Top 10 Online Resources Available to Flashpackers

Internet has indeed replaced travel guidebooks. While before you had to carry with you as many guidebooks as the number of countries you were planning to visit, now you can replace that weight with quality books, and access more up to date and more varied travel info with a laptop or just finding an internet cafe.

Here are the top 10 Online resources currently available to Flashpackers.

1) Wikitravel
Wikipedia little sister specialised in Travel info.
If I had to decide in two minutes whether to go to a certain location or not, and could use only one website, I would just go to Wikitravel. Compiled by fellow travellers it might not have exhaustive info if you’re searching for a tiny location, but still you can find enough info on many off the beaten path destinations. The focus is definitely on how it is to travel to a certain place, and it’s easy to get the info you need as every article uses the same topics (Understand, Get in, Get Around, Do, See, Buy, Eat, Drink, Sleep, Stay Safe, etc). Being a wiki you can replace some info yourself, in case in the meanwhile that nice restaurant has shut down.

2) Tripadvisor
Reviews and info about hotels AND hostels. From big chains to boutique ones, to small family run ones if you want to be a and support local communities. Plus if it’s a popular place on the destination Forum you might get info on things to do or to avoid. Great tool to read reviews and judge from the profile if the reviewer would have similar tastes to yours. When it comes to booking though you can simply search for the hotel/hostel website and contact them directly, so you dot pay commission to the referrals sites or sponsor on Tripadvisor. But on this see below point 8).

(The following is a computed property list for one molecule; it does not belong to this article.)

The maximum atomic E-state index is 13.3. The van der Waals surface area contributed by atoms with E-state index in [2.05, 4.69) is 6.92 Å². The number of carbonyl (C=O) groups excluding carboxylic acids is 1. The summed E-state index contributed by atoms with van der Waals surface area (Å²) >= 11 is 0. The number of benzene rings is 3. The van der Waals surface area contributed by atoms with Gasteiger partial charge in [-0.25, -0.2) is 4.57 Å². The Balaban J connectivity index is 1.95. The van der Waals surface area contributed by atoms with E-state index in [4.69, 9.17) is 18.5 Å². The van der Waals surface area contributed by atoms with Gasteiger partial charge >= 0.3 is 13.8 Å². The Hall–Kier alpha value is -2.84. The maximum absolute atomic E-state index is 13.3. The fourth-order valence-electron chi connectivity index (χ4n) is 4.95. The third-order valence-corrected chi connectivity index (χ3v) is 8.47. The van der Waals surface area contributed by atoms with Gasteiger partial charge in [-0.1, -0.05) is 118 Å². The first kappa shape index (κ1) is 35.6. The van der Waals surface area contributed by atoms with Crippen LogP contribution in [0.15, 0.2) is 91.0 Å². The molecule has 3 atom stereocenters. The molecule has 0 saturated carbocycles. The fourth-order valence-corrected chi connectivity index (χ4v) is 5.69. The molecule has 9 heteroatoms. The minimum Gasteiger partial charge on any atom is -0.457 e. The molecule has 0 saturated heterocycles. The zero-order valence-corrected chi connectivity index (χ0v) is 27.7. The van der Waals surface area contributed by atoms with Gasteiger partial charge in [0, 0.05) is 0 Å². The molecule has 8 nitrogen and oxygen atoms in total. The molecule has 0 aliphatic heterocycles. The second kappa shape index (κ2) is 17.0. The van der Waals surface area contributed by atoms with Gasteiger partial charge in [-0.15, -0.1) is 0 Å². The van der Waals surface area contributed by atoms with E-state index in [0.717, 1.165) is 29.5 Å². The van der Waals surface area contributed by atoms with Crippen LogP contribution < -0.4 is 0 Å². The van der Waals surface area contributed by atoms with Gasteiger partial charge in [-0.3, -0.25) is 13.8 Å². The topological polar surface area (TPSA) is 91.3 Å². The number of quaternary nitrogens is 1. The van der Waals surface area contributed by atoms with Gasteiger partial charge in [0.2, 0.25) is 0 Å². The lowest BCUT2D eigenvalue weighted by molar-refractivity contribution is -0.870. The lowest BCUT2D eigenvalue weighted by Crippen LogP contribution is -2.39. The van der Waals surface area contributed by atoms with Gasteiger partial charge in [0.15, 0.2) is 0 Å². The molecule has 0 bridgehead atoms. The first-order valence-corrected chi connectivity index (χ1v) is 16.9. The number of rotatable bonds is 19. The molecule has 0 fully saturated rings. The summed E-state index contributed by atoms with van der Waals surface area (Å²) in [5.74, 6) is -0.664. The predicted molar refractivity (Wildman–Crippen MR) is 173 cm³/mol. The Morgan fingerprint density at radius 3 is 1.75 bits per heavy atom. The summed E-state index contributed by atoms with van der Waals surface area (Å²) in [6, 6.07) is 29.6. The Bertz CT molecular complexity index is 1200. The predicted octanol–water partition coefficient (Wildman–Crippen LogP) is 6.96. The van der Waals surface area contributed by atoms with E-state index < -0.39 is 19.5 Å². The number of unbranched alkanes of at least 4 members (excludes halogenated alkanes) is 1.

3) Hostelworld
Like Tripadvisor, but specialised in hostels. Great place to find a jewel hostel at a very decent price. is pretty good and similar, but doesn’t allow you to see who the reviewer are (apart from name and where they’re from). Hostelworld instead rates its reviewers based on how “well travelled they are”, which is basically how many reviews they’ve written. You have then Novice Nomad (1-10 reviews), Avid Traveller (10-20) and Globetrotter (20+). Plus you can see their profile, and decide if they’re usually too easily pleased or never happy about accommodations.

4) TravelPod
Learn from other fellow travellers’ experiences. If they had a very good or very bad experience you can be sure they will mention it in their blog. The beauty of TravelPod is that you can search by destination, with the latest blog posts coming up first, so the info you get is always up to date. And you can read other posts from the same blogger to find out if his/her tastes are similar to yours. Or you could even open your own blog. The interface is easy to use and specifically designed for travel blogs, so you have maps with a spot for every post, and you could also have some of them private and other public.

5) Google
When you need info on a new destination I would first consults the websites above mentioned, as the first Google (or any search engine’s) results for a destination name are usually that destination tourist board or private tourism organizations, and they tend to tell you only the good news about the place. When it comes to accommodations and places to eat, search engines’ results will first show you of course the most popular ones, which quite often are not the flashpacker’s choice. Nonetheless Google search features and its services are irreplaceable when travelling, and you can discover here .